# Upper bound on Brownian motion increments

My question is regarding Brownian motion and its upper bound.

Brownian motion can be simulated by partition the interval $$[0,T]$$ into $$N$$ subintervals with step size $$\Delta t = \frac{T}{N}$$ such that $$t_0 = 0, t_1 = \Delta t, \ldots, t_i = t_{i-1}+ \Delta t, \ldots, t_N = T.$$ Then the increments of Brownian motion can be simulated as $$B(t_i)-B(t_{i-1}) = \sqrt{t_i-t_{i-1}}Z_i, ~~~~i=1,\ldots,N$$ where $$Z_i$$ are independent random variables with distribution $$\mathcal{N}(0, 1)$$. By definition we have $$B(t_i)-B(t_{i-1})\sim \mathcal{N}(0, t_i-t_{i-1})$$ which equals $$\sqrt{t_i- t_{ i-1}} \mathcal{N}(0, 1)$$. The variable $$Z_i$$ is a standard normal distribution, i.e. it reaches its maximum value at $$\frac{1}{\sqrt{2\pi}}$$.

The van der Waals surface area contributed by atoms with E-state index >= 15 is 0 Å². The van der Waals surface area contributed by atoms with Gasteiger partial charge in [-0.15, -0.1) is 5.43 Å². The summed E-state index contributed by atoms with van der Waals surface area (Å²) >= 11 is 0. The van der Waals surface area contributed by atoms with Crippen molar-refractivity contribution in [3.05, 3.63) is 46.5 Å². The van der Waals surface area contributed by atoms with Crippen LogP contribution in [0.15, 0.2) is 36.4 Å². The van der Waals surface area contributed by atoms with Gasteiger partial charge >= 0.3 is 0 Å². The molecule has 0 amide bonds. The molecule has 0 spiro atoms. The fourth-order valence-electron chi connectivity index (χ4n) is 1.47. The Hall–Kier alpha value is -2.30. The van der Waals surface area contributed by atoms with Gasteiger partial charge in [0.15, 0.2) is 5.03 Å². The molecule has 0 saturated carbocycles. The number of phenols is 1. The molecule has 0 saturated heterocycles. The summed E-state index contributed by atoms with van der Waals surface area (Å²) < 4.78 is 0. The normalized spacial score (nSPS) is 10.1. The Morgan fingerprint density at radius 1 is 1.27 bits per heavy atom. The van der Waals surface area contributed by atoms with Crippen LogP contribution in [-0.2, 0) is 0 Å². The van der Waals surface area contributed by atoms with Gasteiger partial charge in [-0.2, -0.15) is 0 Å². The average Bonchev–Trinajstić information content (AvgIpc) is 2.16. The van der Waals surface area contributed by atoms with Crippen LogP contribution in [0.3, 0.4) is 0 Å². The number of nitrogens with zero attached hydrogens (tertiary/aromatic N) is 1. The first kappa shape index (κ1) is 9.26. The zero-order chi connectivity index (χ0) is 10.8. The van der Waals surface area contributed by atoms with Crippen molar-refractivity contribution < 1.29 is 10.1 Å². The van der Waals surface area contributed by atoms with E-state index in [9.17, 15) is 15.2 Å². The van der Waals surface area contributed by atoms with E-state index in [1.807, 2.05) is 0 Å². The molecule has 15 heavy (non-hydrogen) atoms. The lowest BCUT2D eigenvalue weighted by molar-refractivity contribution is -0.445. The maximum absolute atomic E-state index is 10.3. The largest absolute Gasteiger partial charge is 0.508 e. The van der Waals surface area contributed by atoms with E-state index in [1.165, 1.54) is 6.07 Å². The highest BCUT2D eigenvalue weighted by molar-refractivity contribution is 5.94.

Consider a stochastic differential equation $$dX_t = X_t dt + \alpha B_t,$$ where $$\alpha>0$$ and $$B_t$$ is Brownian motion. The Euler-Maruyama simulation gives $$X_{i+1} = X_{i} + X_{i}\Delta t + \alpha \cdot (B_{t_{i+1}} - B_{t_i}).$$

The diffusion term of the simulated equation $$X_{i+1}$$ is then bounded in relation to the maximum value of the normal distribution. But Brownian motion is of infinite variation. How can this be when we can prove that the increments are bounded?

• I didn't know that the normal distribution has a maximum value. Its pdf is non zero on the entire $\mathbb R$. Mar 27, 2022 at 9:48

## 1 Answer

The probability density of the normal distribution has this maximum at zero, not the random variable that is normally distributed. That random variable has a positive probability density at any value, meaning that it is unbounded.

• Yes that's right, I was confused for a moment. Thanks for your help! Mar 28, 2022 at 8:42